I also assumed all books were by living authors, yet my nose for one is more usually ensconced in “the classics”. Frankly there are already so many of them, I’ll never finish off all the supposed “must-reads” in my lifetime, so I’m not sure how I’m supposed to make room for the new stuff – which squeezes the less pale’n’stale even further. Sorry Candice. Still, I can accept that minority authors often (but not always) have something interesting to say, partly because they have access to multiple cultural traditions and partly because they have that “foot in both camps” experience. Though as BiG points out, it’s hardly as if the inherent tension in that has gone unexplored.

    I suspect one of the reasons Tim’s such an interesting read on social and cultural issues is because of his experience as an outsider looking in on Russia, Nigeria, France and Thailand. Perhaps even to a lesser extent his minority experience of being a Welshman in England…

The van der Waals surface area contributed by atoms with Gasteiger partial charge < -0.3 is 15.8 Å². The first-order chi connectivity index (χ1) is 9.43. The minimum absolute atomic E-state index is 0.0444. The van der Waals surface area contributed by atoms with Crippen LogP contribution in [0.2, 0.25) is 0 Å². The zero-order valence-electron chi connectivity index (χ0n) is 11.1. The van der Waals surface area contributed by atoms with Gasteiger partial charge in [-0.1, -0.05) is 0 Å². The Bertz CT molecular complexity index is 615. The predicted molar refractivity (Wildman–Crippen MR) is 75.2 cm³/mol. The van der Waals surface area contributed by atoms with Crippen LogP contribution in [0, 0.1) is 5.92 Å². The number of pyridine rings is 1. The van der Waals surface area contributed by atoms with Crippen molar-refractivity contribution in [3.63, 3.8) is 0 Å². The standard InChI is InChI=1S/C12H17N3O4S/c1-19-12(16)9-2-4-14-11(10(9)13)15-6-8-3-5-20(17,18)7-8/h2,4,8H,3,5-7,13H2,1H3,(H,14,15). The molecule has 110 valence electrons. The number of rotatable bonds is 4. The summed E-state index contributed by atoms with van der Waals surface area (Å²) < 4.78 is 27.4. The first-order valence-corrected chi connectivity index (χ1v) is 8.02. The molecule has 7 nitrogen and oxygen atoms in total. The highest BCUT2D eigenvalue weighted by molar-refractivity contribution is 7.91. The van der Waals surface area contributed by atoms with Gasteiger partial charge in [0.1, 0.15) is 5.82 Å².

Medical statisticians often take “booster samples” from minority groups, to check if e.g. the trends they observe in the general population are also occurring in those communities. On a similar basis, I don’t mind hearing from a “booster sample” of minority voices in public life and the media – I’m not going to sit and log the number of black people I see on-screen and get dreadfully aggrieved if it ventures above 3%, and for me “minority voices” includes potentially unfashionable minorities of opinion, not just sexuality or skin colour. But I’m also not at all convinced the minority voices we do hear are particularly representative of the groups they’re heralded as speaking for. “Unsuitable” opinions tend to be filtered out, and quota spots are generally filled by the most eloquent, best networkers, social climbers and often surprisingly privileged (skin colour or surname can easily belie the fact daddy was a successful doctor or businessman, education was a posho private school followed by elite uni).